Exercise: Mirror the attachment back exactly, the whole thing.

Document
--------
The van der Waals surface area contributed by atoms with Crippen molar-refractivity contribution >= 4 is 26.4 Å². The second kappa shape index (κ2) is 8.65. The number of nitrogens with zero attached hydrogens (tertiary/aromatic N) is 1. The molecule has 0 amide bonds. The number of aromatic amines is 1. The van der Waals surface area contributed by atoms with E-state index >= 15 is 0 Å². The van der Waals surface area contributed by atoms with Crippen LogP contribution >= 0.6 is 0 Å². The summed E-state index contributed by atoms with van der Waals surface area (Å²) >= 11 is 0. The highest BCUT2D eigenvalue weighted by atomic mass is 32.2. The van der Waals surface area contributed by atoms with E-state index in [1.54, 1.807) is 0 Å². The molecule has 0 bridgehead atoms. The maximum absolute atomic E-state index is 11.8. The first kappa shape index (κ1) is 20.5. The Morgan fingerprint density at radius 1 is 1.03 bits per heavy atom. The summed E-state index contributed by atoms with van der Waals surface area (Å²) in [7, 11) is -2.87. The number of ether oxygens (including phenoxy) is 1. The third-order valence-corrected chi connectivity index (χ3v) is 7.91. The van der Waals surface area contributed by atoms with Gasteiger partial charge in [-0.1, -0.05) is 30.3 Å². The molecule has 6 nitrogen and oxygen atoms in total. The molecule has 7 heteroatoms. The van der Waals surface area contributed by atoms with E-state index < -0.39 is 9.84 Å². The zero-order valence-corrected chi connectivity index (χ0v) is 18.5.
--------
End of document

The van der Waals surface area contributed by atoms with Crippen molar-refractivity contribution >= 4 is 26.4 Å². The second kappa shape index (κ2) is 8.65. The number of nitrogens with zero attached hydrogens (tertiary/aromatic N) is 1. The molecule has 0 amide bonds. The number of aromatic amines is 1. The van der Waals surface area contributed by atoms with E-state index >= 15 is 0 Å². The van der Waals surface area contributed by atoms with Crippen LogP contribution >= 0.6 is 0 Å². The summed E-state index contributed by atoms with van der Waals surface area (Å²) >= 11 is 0. The highest BCUT2D eigenvalue weighted by atomic mass is 32.2. The van der Waals surface area contributed by atoms with E-state index in [1.54, 1.807) is 0 Å². The molecule has 0 bridgehead atoms. The maximum absolute atomic E-state index is 11.8. The first kappa shape index (κ1) is 20.5. The Morgan fingerprint density at radius 1 is 1.03 bits per heavy atom. The summed E-state index contributed by atoms with van der Waals surface area (Å²) in [7, 11) is -2.87. The number of ether oxygens (including phenoxy) is 1. The third-order valence-corrected chi connectivity index (χ3v) is 7.91. The van der Waals surface area contributed by atoms with Gasteiger partial charge in [-0.1, -0.05) is 30.3 Å². The molecule has 6 nitrogen and oxygen atoms in total. The molecule has 7 heteroatoms. The van der Waals surface area contributed by atoms with E-state index < -0.39 is 9.84 Å². The zero-order valence-corrected chi connectivity index (χ0v) is 18.5.